Thursday, 23 July 2009

Guerrillas- V.S Naipaul

Finally I have decided to write my first book review. I believe in trying out everything in life at least once. I have tried so many things, just for the heck of it , but however unintelligent I may sound, I have this shield of logic which filters harmful UV rays( read: false criticism, back biting, wrong addictions, fragile ego etc) and protects me from declining into a “wrong approach of existence”. I was diminutive of the right kind of motivation to write one, and finally, I think I am all set. Here I go.

I believe one has to read all sorts of books. Restricting oneself to just Harry potter, Jeffrey Archer or PLAYBOY is a felony against oneself. There were times when I read only Women’s magazines( which I already mentioned in previous posts), and believe me woman’s magazine is partly responsible for my right side of the brain being so overdeveloped. No wonder women know about men much more than men know about women, or even their own kind. After all women are from Venus and men are from Jupiter( Pssst, or was it some other planet? ). Sorry, I strayed from the topic.

The book review.

I wouldn’t say this is the best book I have ever read. V.S Naipaul has written much better books, which include ‘A House for Mr.Biswas’, But this has a class of its own.
GUERRILLAS is set on a colonized Caribbean island in modern (that is to say, postcolonial) times. The strength of this novel according to me is its depiction of human infirmities, misdemeanor, and moral breakdowns.

The novel is set on a former British colony (we have to assume it as Trinidad) in the Caribbean. The time though not mentioned is 1970’s. The island is inhabited with Americans, Asians, Africans and colonists and economic tensions are as much discernible as the prevailing racial tensions.

Into this setup, Peter Roche, a South African Resistance fighter and his mistress Jane walks into and meets a revolutionary called Jimmy Ahmed. When the story starts, Jane is awed by Peter and thinks of him as “a doer and for a cause”. He was “saint-like and gentle”. However as the novel progresses, she begins to see Peter in a different light. However on the other hand, Peter thinks of himself as a failure and “inadequate” in the eyes of Jane, whom he seeks approval in matters of his concern. Slowly she starts to get bored with him and the whole scene and starts to think, to quote from the book, “His intellectualism was a sham, a misuse of the mind, a series of expedients,”.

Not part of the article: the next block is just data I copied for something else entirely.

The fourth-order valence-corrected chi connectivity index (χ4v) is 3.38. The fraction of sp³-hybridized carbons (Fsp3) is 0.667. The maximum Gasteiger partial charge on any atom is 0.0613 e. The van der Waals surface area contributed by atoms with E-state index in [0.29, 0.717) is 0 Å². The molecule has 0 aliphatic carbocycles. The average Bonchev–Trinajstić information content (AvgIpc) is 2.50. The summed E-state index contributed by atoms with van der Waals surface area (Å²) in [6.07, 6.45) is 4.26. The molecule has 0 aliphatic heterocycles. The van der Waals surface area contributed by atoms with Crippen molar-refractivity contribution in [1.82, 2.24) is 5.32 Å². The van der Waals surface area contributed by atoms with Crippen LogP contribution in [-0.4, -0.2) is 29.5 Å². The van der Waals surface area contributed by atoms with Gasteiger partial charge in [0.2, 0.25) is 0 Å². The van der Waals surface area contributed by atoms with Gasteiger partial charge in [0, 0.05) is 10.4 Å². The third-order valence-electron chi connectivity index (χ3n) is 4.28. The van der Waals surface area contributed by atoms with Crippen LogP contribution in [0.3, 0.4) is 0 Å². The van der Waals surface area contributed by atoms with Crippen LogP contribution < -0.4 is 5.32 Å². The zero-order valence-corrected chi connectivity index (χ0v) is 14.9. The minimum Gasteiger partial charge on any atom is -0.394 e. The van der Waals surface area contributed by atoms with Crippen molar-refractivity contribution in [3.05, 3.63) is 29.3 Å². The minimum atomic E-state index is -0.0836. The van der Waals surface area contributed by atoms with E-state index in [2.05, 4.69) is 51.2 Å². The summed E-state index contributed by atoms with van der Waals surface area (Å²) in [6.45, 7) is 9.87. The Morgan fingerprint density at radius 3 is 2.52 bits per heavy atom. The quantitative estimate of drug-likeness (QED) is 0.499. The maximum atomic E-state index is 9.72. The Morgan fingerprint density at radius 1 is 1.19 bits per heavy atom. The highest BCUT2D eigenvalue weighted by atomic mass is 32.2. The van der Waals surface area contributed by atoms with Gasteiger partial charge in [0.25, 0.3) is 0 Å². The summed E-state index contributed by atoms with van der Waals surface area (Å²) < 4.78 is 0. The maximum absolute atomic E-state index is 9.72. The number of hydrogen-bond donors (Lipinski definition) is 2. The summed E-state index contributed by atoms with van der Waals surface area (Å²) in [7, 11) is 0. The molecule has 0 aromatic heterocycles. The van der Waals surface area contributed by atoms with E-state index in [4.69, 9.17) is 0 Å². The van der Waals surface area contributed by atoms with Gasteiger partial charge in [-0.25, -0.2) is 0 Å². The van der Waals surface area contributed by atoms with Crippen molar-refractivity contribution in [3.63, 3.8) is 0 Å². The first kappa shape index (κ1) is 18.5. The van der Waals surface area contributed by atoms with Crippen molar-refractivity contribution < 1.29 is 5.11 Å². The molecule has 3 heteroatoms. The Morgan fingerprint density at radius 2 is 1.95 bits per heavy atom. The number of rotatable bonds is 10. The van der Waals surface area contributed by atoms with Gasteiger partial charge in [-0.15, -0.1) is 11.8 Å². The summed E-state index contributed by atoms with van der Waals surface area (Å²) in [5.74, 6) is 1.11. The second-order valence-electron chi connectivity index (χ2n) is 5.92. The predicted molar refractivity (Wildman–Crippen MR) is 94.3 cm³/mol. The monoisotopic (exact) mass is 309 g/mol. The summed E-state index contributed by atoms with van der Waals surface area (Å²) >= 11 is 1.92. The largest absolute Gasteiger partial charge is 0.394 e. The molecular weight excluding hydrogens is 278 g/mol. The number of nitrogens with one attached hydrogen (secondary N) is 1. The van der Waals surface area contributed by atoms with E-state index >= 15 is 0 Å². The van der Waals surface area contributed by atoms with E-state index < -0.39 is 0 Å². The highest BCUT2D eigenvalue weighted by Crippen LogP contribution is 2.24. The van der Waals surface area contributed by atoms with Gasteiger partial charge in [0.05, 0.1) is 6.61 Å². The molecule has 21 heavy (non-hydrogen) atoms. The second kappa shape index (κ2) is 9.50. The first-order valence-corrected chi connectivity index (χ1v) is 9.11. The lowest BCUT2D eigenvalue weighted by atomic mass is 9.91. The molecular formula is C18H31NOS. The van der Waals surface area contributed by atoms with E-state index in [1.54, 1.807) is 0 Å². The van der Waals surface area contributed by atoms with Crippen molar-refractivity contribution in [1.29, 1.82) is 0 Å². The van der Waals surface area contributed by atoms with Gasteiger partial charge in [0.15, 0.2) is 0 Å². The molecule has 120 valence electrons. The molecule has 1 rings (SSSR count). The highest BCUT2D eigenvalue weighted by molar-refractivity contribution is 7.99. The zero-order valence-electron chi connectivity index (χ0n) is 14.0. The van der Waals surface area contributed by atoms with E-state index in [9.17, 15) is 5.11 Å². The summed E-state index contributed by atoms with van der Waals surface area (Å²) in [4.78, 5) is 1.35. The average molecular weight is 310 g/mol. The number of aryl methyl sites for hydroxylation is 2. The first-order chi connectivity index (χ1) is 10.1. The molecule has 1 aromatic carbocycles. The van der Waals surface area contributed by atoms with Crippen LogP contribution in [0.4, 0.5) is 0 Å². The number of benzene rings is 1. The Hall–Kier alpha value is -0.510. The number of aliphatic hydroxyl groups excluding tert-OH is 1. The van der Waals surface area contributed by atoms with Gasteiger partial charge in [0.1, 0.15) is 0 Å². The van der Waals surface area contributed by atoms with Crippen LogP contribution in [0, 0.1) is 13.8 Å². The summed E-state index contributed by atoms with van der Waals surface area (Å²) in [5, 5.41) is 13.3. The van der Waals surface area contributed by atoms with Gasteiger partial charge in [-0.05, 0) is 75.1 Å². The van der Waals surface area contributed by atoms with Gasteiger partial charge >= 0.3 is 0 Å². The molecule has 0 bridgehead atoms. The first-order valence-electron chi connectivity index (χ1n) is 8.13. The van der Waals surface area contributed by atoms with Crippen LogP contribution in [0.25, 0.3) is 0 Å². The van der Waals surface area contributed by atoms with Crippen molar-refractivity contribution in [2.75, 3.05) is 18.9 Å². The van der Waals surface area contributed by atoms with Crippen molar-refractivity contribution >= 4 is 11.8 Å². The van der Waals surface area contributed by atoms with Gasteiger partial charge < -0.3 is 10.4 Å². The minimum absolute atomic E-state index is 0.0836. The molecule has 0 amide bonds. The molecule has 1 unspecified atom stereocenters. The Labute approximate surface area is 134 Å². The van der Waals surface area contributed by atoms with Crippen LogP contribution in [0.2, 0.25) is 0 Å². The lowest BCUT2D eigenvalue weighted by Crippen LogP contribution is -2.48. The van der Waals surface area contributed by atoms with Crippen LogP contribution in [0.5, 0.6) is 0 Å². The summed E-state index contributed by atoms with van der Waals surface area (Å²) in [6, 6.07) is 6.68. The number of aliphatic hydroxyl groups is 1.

The other prominent character Jimmy Ahmed is a “mulatto” (half Chinese half black) who married a mysterious English woman and lived in London near Wimbledon before coming to the Caribbean. Since his moving into the island he has become the leader of the “ Revolution for land”, which fights against the Government for its rights. Jimmy is portrayed as a dark character and a criminal, disguised as a revolutionary. His many deeds are mentioned, which are shady and also his homosexual relationship with Bryant, one of the boys living in a commune called Thrushcross Grange that has many black boys living in it.

Meanwhile, Jane is bored with Peter and the whole scene of revolution and decides to carry on a relationship with Jimmy, “more from spite than love”.
Jimmy invites Jane and they both end up having, to quote the book, "had intercourse with her,".(haha, sounds funny, I know).